“Drink Responsibly” and Other Concerns

 “I entitled it, ‘the things we think and do not say.’”

—Jerry McGuire

I came home from work as a travel nurse in San Diego one day and I was mentally and emotionally spent. I had a three patient assignment that day, and all three had a history of alcohol abuse. They were middle-aged males. They all had end stage liver disease. And they all needed a liver transplant. Fortunately, they had all quit drinking before they reached the state my Mom had, however they were still incredibly ill. I ended up giving nine total doses of lactulose that day.  (For those of you who are not nurses, in the hospital setting we give lactulose to liver patients to help maintain ammonia levels…it makes patients go #2 a lot.)  So that’s how my day at work went.

I collapsed on my bed and kicked off my work clogs and stared up at the ceiling for while. I was exhausted from taking care of three people who were suffering from what my Mom died of; end stage liver disease.

When I really started to think about it I began to realize what my perspective was. I looked back on my career so far as a progressive care nurse and thought about how many people I had to detox from alcohol alone.  I found myself overwhelmed by how much Ativan and Valium I’ve had to medicate people with.  I had seen people try to drink hand sanitizer out of desperation for alcohol.  I was becoming sincerely concerned with how much this particular addiction literally sucked the life out of people. I had seen alcoholism drain the soul out of countless patients and cohesiveness out of families, my own included. I reached over into my nightstand and sought out my leather bound journal that had a large tree on the cover. I sat in my room and wrote a lengthy journal entry;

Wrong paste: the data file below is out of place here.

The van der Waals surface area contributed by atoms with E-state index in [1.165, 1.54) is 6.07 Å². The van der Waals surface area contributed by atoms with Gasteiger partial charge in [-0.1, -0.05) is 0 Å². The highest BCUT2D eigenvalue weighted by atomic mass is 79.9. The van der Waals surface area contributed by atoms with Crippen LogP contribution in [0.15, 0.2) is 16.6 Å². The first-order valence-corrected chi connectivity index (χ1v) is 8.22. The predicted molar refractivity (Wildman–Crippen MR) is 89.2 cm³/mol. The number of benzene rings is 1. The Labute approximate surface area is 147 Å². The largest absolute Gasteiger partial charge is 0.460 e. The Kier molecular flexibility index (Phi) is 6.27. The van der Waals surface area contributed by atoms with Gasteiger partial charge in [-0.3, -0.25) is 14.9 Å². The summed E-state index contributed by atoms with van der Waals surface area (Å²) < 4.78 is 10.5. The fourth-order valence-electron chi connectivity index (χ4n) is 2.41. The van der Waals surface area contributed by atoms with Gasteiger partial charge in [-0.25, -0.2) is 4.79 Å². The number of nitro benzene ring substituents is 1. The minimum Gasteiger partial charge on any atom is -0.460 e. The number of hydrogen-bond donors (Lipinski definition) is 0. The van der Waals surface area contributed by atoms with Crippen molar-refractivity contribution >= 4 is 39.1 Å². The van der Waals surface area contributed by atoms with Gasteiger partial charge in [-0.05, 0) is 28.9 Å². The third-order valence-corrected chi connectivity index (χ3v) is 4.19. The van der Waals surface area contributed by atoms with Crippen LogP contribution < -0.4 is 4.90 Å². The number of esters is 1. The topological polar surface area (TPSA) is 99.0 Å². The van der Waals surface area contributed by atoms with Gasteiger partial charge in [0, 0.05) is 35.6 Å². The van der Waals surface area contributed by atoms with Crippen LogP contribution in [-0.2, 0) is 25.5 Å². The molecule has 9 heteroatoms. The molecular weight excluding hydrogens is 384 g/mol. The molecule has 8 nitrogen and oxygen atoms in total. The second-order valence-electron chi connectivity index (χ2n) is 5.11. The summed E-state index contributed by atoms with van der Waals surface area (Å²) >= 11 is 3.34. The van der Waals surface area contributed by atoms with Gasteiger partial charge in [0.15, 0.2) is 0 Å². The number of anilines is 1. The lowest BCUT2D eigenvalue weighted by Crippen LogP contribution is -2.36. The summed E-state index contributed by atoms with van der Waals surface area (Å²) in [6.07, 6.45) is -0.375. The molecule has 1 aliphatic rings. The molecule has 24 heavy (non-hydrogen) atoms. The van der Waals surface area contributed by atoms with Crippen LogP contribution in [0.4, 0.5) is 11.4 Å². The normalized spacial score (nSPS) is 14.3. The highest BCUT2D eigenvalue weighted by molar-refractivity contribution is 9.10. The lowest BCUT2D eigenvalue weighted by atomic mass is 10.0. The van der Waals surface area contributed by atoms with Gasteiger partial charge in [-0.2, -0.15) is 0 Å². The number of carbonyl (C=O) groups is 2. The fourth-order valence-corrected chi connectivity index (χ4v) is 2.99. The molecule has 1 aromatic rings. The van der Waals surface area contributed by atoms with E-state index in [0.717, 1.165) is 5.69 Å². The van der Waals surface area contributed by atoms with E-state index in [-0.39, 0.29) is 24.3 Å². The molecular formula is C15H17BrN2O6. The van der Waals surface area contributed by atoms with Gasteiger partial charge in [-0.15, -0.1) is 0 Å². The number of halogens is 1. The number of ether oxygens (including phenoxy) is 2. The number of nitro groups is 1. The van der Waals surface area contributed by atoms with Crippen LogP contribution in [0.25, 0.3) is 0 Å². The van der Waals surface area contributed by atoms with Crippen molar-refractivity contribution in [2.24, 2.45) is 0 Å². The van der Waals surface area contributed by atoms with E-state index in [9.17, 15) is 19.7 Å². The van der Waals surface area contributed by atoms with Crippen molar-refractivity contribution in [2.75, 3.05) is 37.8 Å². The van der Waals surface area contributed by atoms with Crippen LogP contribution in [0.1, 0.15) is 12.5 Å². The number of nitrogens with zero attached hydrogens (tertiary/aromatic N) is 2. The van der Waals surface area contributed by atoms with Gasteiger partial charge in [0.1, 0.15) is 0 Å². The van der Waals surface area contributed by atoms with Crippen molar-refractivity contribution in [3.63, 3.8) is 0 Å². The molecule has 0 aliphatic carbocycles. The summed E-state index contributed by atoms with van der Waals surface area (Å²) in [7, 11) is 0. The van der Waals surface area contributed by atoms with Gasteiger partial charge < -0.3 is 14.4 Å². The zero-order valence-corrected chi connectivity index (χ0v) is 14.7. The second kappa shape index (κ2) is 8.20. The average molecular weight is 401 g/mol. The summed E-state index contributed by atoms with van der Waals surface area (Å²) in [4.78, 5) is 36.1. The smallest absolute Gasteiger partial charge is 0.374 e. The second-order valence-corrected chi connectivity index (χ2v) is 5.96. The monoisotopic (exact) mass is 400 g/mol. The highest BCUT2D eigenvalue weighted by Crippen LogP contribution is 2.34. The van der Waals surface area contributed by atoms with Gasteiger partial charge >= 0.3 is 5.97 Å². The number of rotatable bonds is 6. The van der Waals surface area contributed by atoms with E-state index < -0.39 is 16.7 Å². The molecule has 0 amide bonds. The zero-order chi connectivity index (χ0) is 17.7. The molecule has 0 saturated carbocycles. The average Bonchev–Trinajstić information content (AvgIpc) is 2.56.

“Alcoholism is an epidemic. No doubt about it. Now I am not a prohibitionist by any means, I believe that alcohol, when used in celebratory events like weddings, can actually enhance the energy at such gatherings. However for as long as I can remember, alcohol is everywhere in American society. Alcohol is at every football game and advertised during every NFL game I have ever watched on television. Alcohol is at Fenway Park, it’s at Gillette Stadium, it’s at concerts, it’s on the lawn seating at a favorite particular concert venue in Mansfield, Massachusetts. Alcohol is in bars on every corner, it’s at restaurants, its in grocery stores. It’s everywhere along the California coastline. It’s grossly abused in colleges and universities throughout the country. In some states it’s readily available in grocery stores and drug stores like CVS and Rite Aid.

 Having grown up in Rhode Island I always believed you had to go to a liquor store to purchase alcohol but now I know I can’t even go grocery shopping in California or New Hampshire without it being blatantly in my face. I’ve come to believe that alcoholism is an epidemic because the habit of frequent drinking is not only socially accepted, but also socially encouraged. All too often I hear friends asking their peers or guys asking girls to spend time together, “let’s get a drink,” or “let’s do drinks.”

 If a guy asks me to go get drinks now on a first date, I can’t really help but have my first thought be, “Drinks? I have a million other things I’d rather do than go get drinks. But if you would like to challenge me to an epic game of laser tag, a day of hiking, go camping, invite me to volunteer somewhere, attend a concert, see a play, rent jet skis, go surfing, or anything else that may not revolve around what’s in my glass, I’d be happy to maybe make some room in my schedule for you.” Drinking in many instances is commonplace, but the chronic overuse of it does eventually kill people.